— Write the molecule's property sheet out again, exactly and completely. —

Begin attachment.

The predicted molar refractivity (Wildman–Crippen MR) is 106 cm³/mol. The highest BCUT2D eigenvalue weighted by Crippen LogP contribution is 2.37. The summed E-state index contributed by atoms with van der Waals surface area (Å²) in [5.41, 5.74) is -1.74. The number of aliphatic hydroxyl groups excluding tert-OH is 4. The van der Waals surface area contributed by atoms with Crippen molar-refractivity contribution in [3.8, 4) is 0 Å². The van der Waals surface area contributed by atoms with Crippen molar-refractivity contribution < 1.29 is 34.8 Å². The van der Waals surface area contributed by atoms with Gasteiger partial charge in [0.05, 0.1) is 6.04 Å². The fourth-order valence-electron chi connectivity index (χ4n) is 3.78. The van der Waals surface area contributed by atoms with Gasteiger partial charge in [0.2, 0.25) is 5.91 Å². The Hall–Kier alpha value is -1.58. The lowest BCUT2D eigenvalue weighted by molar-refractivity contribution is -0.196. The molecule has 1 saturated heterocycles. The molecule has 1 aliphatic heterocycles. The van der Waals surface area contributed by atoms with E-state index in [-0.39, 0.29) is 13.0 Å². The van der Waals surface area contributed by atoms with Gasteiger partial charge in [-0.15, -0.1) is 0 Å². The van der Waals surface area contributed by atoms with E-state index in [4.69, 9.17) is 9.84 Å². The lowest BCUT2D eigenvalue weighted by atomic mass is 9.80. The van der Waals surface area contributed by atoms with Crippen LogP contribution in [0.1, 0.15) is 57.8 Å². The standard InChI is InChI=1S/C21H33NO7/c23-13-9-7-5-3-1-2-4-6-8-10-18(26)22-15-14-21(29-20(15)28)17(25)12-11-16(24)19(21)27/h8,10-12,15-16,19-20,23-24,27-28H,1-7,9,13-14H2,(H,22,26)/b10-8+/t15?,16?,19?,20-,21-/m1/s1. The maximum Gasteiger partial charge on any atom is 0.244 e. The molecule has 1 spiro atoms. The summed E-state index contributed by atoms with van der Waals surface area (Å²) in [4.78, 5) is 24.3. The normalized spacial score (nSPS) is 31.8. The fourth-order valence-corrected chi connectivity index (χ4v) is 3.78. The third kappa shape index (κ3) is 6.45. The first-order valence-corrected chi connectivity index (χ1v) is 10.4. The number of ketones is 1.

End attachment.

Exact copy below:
The predicted molar refractivity (Wildman–Crippen MR) is 106 cm³/mol. The highest BCUT2D eigenvalue weighted by Crippen LogP contribution is 2.37. The summed E-state index contributed by atoms with van der Waals surface area (Å²) in [5.41, 5.74) is -1.74. The number of aliphatic hydroxyl groups excluding tert-OH is 4. The van der Waals surface area contributed by atoms with Crippen molar-refractivity contribution in [3.8, 4) is 0 Å². The van der Waals surface area contributed by atoms with Crippen molar-refractivity contribution < 1.29 is 34.8 Å². The van der Waals surface area contributed by atoms with Gasteiger partial charge in [0.05, 0.1) is 6.04 Å². The fourth-order valence-electron chi connectivity index (χ4n) is 3.78. The van der Waals surface area contributed by atoms with Gasteiger partial charge in [0.2, 0.25) is 5.91 Å². The Hall–Kier alpha value is -1.58. The lowest BCUT2D eigenvalue weighted by molar-refractivity contribution is -0.196. The molecule has 1 saturated heterocycles. The molecule has 1 aliphatic heterocycles. The van der Waals surface area contributed by atoms with E-state index in [-0.39, 0.29) is 13.0 Å². The van der Waals surface area contributed by atoms with Gasteiger partial charge in [-0.15, -0.1) is 0 Å². The van der Waals surface area contributed by atoms with E-state index in [4.69, 9.17) is 9.84 Å². The lowest BCUT2D eigenvalue weighted by atomic mass is 9.80. The van der Waals surface area contributed by atoms with Crippen LogP contribution in [0.1, 0.15) is 57.8 Å². The standard InChI is InChI=1S/C21H33NO7/c23-13-9-7-5-3-1-2-4-6-8-10-18(26)22-15-14-21(29-20(15)28)17(25)12-11-16(24)19(21)27/h8,10-12,15-16,19-20,23-24,27-28H,1-7,9,13-14H2,(H,22,26)/b10-8+/t15?,16?,19?,20-,21-/m1/s1. The maximum Gasteiger partial charge on any atom is 0.244 e. The molecule has 1 spiro atoms. The summed E-state index contributed by atoms with van der Waals surface area (Å²) in [4.78, 5) is 24.3. The normalized spacial score (nSPS) is 31.8. The fourth-order valence-corrected chi connectivity index (χ4v) is 3.78. The third kappa shape index (κ3) is 6.45. The first-order valence-corrected chi connectivity index (χ1v) is 10.4. The number of ketones is 1.